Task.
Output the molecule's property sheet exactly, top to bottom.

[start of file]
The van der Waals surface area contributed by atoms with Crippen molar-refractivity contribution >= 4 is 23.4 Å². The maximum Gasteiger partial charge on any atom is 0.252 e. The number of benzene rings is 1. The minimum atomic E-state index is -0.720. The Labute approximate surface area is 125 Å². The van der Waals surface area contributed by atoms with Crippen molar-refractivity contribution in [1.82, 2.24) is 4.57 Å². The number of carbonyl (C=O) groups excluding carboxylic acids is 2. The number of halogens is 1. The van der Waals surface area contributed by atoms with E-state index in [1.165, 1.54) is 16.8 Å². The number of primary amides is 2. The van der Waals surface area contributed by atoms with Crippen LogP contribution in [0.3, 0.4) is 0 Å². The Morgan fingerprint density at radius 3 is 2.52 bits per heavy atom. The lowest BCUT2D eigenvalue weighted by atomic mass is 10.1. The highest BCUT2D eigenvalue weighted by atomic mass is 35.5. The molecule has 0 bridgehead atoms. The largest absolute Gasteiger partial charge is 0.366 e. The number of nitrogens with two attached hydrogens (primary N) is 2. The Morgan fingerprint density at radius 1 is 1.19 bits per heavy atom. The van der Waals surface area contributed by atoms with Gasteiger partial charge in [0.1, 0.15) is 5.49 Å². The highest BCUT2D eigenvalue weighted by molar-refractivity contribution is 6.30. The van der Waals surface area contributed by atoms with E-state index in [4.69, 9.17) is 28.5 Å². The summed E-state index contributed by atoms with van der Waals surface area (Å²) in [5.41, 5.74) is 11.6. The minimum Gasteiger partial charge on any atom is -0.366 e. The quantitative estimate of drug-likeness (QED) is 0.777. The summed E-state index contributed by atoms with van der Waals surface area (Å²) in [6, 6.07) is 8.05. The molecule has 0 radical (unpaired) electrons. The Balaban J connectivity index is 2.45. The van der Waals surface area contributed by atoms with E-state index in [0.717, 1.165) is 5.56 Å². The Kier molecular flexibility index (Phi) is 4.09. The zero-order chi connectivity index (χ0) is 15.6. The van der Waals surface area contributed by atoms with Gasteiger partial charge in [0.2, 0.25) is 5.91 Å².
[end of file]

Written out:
The van der Waals surface area contributed by atoms with Crippen molar-refractivity contribution >= 4 is 23.4 Å². The maximum Gasteiger partial charge on any atom is 0.252 e. The number of benzene rings is 1. The minimum atomic E-state index is -0.720. The Labute approximate surface area is 125 Å². The van der Waals surface area contributed by atoms with Crippen molar-refractivity contribution in [1.82, 2.24) is 4.57 Å². The number of carbonyl (C=O) groups excluding carboxylic acids is 2. The number of halogens is 1. The van der Waals surface area contributed by atoms with E-state index in [1.165, 1.54) is 16.8 Å². The number of primary amides is 2. The van der Waals surface area contributed by atoms with Crippen LogP contribution in [0.3, 0.4) is 0 Å². The Morgan fingerprint density at radius 3 is 2.52 bits per heavy atom. The lowest BCUT2D eigenvalue weighted by atomic mass is 10.1. The highest BCUT2D eigenvalue weighted by atomic mass is 35.5. The molecule has 0 bridgehead atoms. The largest absolute Gasteiger partial charge is 0.366 e. The number of nitrogens with two attached hydrogens (primary N) is 2. The Morgan fingerprint density at radius 1 is 1.19 bits per heavy atom. The van der Waals surface area contributed by atoms with Gasteiger partial charge in [0.1, 0.15) is 5.49 Å². The highest BCUT2D eigenvalue weighted by molar-refractivity contribution is 6.30. The van der Waals surface area contributed by atoms with E-state index in [4.69, 9.17) is 28.5 Å². The summed E-state index contributed by atoms with van der Waals surface area (Å²) in [5.41, 5.74) is 11.6. The minimum Gasteiger partial charge on any atom is -0.366 e. The quantitative estimate of drug-likeness (QED) is 0.777. The summed E-state index contributed by atoms with van der Waals surface area (Å²) in [6, 6.07) is 8.05. The molecule has 0 radical (unpaired) electrons. The Balaban J connectivity index is 2.45. The van der Waals surface area contributed by atoms with E-state index in [0.717, 1.165) is 5.56 Å². The Kier molecular flexibility index (Phi) is 4.09. The zero-order chi connectivity index (χ0) is 15.6. The van der Waals surface area contributed by atoms with Gasteiger partial charge in [0.2, 0.25) is 5.91 Å².